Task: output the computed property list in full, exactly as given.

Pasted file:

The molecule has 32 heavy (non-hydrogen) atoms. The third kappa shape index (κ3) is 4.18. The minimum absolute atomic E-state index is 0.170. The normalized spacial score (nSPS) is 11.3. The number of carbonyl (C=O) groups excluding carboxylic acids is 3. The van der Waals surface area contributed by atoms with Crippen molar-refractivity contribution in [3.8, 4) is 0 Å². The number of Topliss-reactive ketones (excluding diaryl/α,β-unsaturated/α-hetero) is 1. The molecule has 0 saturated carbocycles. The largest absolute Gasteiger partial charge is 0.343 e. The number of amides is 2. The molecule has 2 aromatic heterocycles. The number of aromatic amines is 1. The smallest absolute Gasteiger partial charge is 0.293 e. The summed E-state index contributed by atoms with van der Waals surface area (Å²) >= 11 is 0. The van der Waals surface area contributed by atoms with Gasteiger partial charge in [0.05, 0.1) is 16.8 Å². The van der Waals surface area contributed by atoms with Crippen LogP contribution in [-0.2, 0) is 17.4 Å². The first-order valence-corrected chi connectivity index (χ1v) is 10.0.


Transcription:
The molecule has 32 heavy (non-hydrogen) atoms. The third kappa shape index (κ3) is 4.18. The minimum absolute atomic E-state index is 0.170. The normalized spacial score (nSPS) is 11.3. The number of carbonyl (C=O) groups excluding carboxylic acids is 3. The van der Waals surface area contributed by atoms with Crippen molar-refractivity contribution in [3.8, 4) is 0 Å². The number of Topliss-reactive ketones (excluding diaryl/α,β-unsaturated/α-hetero) is 1. The molecule has 0 saturated carbocycles. The largest absolute Gasteiger partial charge is 0.343 e. The number of amides is 2. The molecule has 2 aromatic heterocycles. The number of aromatic amines is 1. The smallest absolute Gasteiger partial charge is 0.293 e. The summed E-state index contributed by atoms with van der Waals surface area (Å²) >= 11 is 0. The van der Waals surface area contributed by atoms with Gasteiger partial charge in [0.05, 0.1) is 16.8 Å². The van der Waals surface area contributed by atoms with Crippen LogP contribution in [-0.2, 0) is 17.4 Å². The first-order valence-corrected chi connectivity index (χ1v) is 10.0.